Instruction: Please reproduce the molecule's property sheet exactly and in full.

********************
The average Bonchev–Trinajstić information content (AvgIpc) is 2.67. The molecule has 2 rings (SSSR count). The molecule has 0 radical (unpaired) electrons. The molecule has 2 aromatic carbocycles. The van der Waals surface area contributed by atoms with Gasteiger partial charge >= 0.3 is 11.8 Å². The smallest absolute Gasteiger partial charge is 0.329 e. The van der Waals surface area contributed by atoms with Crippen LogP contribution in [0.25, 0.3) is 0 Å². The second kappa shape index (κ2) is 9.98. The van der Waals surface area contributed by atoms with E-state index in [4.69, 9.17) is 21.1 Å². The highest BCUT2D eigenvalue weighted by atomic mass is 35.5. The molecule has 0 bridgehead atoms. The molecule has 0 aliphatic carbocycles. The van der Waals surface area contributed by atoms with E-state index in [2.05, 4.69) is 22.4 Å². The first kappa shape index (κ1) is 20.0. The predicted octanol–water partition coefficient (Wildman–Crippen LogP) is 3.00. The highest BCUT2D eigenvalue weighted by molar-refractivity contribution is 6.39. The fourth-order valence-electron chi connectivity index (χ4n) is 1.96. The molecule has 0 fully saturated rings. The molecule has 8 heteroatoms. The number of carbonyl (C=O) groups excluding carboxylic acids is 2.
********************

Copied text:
The average Bonchev–Trinajstić information content (AvgIpc) is 2.67. The molecule has 2 rings (SSSR count). The molecule has 0 radical (unpaired) electrons. The molecule has 2 aromatic carbocycles. The van der Waals surface area contributed by atoms with Gasteiger partial charge >= 0.3 is 11.8 Å². The smallest absolute Gasteiger partial charge is 0.329 e. The van der Waals surface area contributed by atoms with Crippen LogP contribution in [0.25, 0.3) is 0 Å². The second kappa shape index (κ2) is 9.98. The van der Waals surface area contributed by atoms with E-state index in [4.69, 9.17) is 21.1 Å². The highest BCUT2D eigenvalue weighted by atomic mass is 35.5. The molecule has 0 bridgehead atoms. The molecule has 0 aliphatic carbocycles. The van der Waals surface area contributed by atoms with E-state index in [2.05, 4.69) is 22.4 Å². The first kappa shape index (κ1) is 20.0. The predicted octanol–water partition coefficient (Wildman–Crippen LogP) is 3.00. The highest BCUT2D eigenvalue weighted by molar-refractivity contribution is 6.39. The fourth-order valence-electron chi connectivity index (χ4n) is 1.96. The molecule has 0 fully saturated rings. The molecule has 8 heteroatoms. The number of carbonyl (C=O) groups excluding carboxylic acids is 2.